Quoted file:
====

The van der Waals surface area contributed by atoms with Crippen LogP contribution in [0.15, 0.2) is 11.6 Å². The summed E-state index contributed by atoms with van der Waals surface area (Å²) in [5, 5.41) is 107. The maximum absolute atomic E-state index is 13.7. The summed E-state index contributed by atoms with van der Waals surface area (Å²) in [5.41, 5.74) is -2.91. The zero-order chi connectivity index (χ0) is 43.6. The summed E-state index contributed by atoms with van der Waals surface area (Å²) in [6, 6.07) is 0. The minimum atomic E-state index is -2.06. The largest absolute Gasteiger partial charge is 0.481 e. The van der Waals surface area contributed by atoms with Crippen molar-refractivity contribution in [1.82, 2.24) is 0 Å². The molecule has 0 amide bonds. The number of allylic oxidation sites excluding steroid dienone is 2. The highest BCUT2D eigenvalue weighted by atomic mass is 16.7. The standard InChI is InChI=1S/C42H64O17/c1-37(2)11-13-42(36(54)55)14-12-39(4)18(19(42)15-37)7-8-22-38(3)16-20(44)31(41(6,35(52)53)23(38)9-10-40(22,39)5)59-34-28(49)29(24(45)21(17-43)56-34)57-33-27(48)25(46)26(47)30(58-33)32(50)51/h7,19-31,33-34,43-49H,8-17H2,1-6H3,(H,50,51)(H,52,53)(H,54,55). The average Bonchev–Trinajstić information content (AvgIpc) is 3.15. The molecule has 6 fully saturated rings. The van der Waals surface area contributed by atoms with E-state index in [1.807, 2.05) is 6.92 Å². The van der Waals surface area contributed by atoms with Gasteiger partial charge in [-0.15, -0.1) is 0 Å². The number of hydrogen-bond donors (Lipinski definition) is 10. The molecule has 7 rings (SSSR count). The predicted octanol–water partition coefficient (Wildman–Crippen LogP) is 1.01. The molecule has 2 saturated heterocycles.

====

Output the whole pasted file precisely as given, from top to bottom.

The van der Waals surface area contributed by atoms with Crippen LogP contribution in [0.15, 0.2) is 11.6 Å². The summed E-state index contributed by atoms with van der Waals surface area (Å²) in [5, 5.41) is 107. The maximum absolute atomic E-state index is 13.7. The summed E-state index contributed by atoms with van der Waals surface area (Å²) in [5.41, 5.74) is -2.91. The zero-order chi connectivity index (χ0) is 43.6. The summed E-state index contributed by atoms with van der Waals surface area (Å²) in [6, 6.07) is 0. The minimum atomic E-state index is -2.06. The largest absolute Gasteiger partial charge is 0.481 e. The van der Waals surface area contributed by atoms with Crippen molar-refractivity contribution in [1.82, 2.24) is 0 Å². The molecule has 0 amide bonds. The number of allylic oxidation sites excluding steroid dienone is 2. The highest BCUT2D eigenvalue weighted by atomic mass is 16.7. The standard InChI is InChI=1S/C42H64O17/c1-37(2)11-13-42(36(54)55)14-12-39(4)18(19(42)15-37)7-8-22-38(3)16-20(44)31(41(6,35(52)53)23(38)9-10-40(22,39)5)59-34-28(49)29(24(45)21(17-43)56-34)57-33-27(48)25(46)26(47)30(58-33)32(50)51/h7,19-31,33-34,43-49H,8-17H2,1-6H3,(H,50,51)(H,52,53)(H,54,55). The average Bonchev–Trinajstić information content (AvgIpc) is 3.15. The molecule has 6 fully saturated rings. The van der Waals surface area contributed by atoms with E-state index in [1.807, 2.05) is 6.92 Å². The van der Waals surface area contributed by atoms with Gasteiger partial charge in [-0.15, -0.1) is 0 Å². The number of hydrogen-bond donors (Lipinski definition) is 10. The molecule has 7 rings (SSSR count). The predicted octanol–water partition coefficient (Wildman–Crippen LogP) is 1.01. The molecule has 2 saturated heterocycles.